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can define manipulation as "getting
people to do what you want without giving them
something they value in return".
does manipulation work? When someone says to
you, "If you don't help me clean my house
I'm going to be mad at you," that person
is attempting to manipulate you. He is not
offering you anything except to withhold a
display of bad temper, which he could do in
any case. But if the same friend says,
"If you'll help me clean my house, I'll
take you to the baseball game this
afternoon," and your friend knows you
love baseball, that is not attempted
manipulation because you are being offered
something you value in exchange for your
if we tell someone, "I'll be very
disappointed if you don't come to my
party," we're trying to manipulate her by
indicating she will be responsible for the
state of our emotions, a highly dubious
"privilege" at best. On the other
hand, suppose we say, "If you come to my
party, I'll introduce you to the famous
producer you want to meet." If the person
we're talking with is an aspiring actress and
the famous producer actually is coming to the
party, then we are non-manipulatively offering
her something she desires in exchange for what
do people seek to manipulate us? For reasons
ranging from the meanest to the most
people, because they are so dissatisfied
with themselves and their lives, try to
create problems for us so we will feel bad,
too. If they are able to make us unhappy or
uncomfortable they can
focus on our pain instead of their own and
momentarily feel better.
who consider themselves weak and believe
they lack power sometimes try to manufacture
it by persuading people to do as they wish.
When they are successful, they experience a
temporary feeling of domination.
Unfortunately for them and those with whom
they associate, the sensation dissipates
quickly, and they must continually reinforce
individuals believe they are so unimportant
that others are unlikely to give them what
they want simply for the asking. To make up
for their lack of bargaining chips, they try
to convince us we should feel guilty or
ashamed if we do not do as they ask,
thinking (often correctly) that our desire
to avoid those painful feelings will be so
great that we'll do what they want.
profoundly misguided people tend to regard
us more as servants than as equals. Because
of the lowly status they've assigned us,
they expect us to do tasks they're averse to
doing themselves, whether because of their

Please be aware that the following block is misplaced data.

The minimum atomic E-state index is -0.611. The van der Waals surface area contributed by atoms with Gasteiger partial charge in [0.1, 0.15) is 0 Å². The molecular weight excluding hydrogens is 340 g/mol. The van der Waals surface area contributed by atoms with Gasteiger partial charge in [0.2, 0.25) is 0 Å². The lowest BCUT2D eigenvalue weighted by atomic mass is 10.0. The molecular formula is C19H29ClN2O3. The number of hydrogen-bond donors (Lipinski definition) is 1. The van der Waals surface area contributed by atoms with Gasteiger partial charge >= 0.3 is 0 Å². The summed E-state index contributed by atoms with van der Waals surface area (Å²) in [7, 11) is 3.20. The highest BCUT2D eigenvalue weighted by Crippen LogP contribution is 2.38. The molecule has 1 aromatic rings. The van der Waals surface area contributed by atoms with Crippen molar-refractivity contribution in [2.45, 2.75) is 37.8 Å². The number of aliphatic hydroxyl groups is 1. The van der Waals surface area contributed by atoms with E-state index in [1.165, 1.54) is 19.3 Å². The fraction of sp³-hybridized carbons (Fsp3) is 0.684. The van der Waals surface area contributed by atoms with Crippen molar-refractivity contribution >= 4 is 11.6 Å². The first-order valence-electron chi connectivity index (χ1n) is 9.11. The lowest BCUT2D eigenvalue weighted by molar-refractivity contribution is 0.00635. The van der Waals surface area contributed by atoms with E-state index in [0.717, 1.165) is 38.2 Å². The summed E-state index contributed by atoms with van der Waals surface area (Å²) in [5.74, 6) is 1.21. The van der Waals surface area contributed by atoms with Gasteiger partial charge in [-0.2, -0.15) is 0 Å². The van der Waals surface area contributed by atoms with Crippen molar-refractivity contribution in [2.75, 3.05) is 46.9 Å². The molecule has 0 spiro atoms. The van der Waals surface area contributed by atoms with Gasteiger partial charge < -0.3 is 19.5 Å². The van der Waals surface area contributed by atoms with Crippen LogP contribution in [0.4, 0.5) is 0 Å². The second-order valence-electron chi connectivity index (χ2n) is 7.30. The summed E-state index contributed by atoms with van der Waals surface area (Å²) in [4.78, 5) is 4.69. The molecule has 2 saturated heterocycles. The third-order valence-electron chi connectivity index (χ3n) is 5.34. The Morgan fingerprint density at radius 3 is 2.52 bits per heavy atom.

ignorance, reluctance, laziness, or an
unwillingness to clean up after themselves.
people believe themselves incapable of
achieving their goals directly, as mature
adults do, so they feel they have no choice
but to manipulate us so we will achieve
their goals for them.
idea is embraced by fanatics of every kind,
who have deluded themselves into believing
they know what's best or right for
practically everyone. Since they are certain
they are gifted with a special insight, they
feel gratified if they can manipulate
"less knowledgeable" people like
us into taking the path they've chosen.
fact, most would-be manipulators are not
genuinely bad; they are just weak,
self-centered, insensitive, inconsiderate, and
misguided. They think of those they seek to
manipulate as members of a lower order of
creature, a less important form of life, whose
needs and desires are also less important. To
manipulators, other people are less
"real" than they are, somewhat like
a clever puppy or a beast of burden, which is
to say, a nice enough creature, but one
without a real existence of its own.
FORMS OF MANIPULATION
techniques vary, but in general, manipulators
try to get our emotions to work against us.
They do this by saying or doing something they
hope will induce in us guilt, shame, anger,
fear, or some other uncomfortable emotion.
They may imply, for instance, that our failure
to do as they wish will bring about a major
disaster. They may describe in minute detail
the various kinds of unpleasantness that will
occur if we neglect to take the action they
suggest. They may insist certain things are
our duty or responsibility, or they may appeal
to us on the basis of morality, ethics, or
anything else they think might persuade us to
agree with them. Some will pull out every
emotional stop and tell us of the horrible
pain they'll experience if we "let them
down". We may be told we'll feel better
about ourselves, that we'll make the
manipulator extremely happy, that he or she
will love us forever, or any number of other
essentially meaningless terms.
speech is frequently laced with phrases such
should. . ." "You ought to . .
." "If I were you, I'd . .
." "It's for the best," "I
only want what's best for you,"
"You'll thank me for this later,"
"What will people say?" "What
will people think?"
use these and many other phrases which imply
we will suffer a censure or penalty of some
kind if we don't meet the
"obligation" they've chosen for us.
element do all these techniques have in
common? The manipulator offers us nothing we
value in exchange for doing what he or she
on the next page:
* The "Benefits" of Manipulation;
* Avoiding Manipulation;
* Important Ideas to Consider;
* Questions to Ask Yourself;
* An Experiment
article is excerpted from
Wising Up: How To Stop Making Such A Mess of Your Life, © 1999, by
Jerry Minchinton. Reprinted with permission of the publisher, Arnford House,
Vanzant, MO, USA.
Info/Order this book.
More books by this author.
About The Author
Minchinton has read extensively about self-esteem, motivation, and Eastern
philosophies and religions. He combines the insight he's gained from these
studies with practical business experience to shed light on some age-old
problems of human behavior. He is the author of
Maximum Self-Esteem: The Handbook For Reclaiming Your Sense of Self-Worth,
52 Things You Can Do To Raise Your Self-Esteem. He can be reached at
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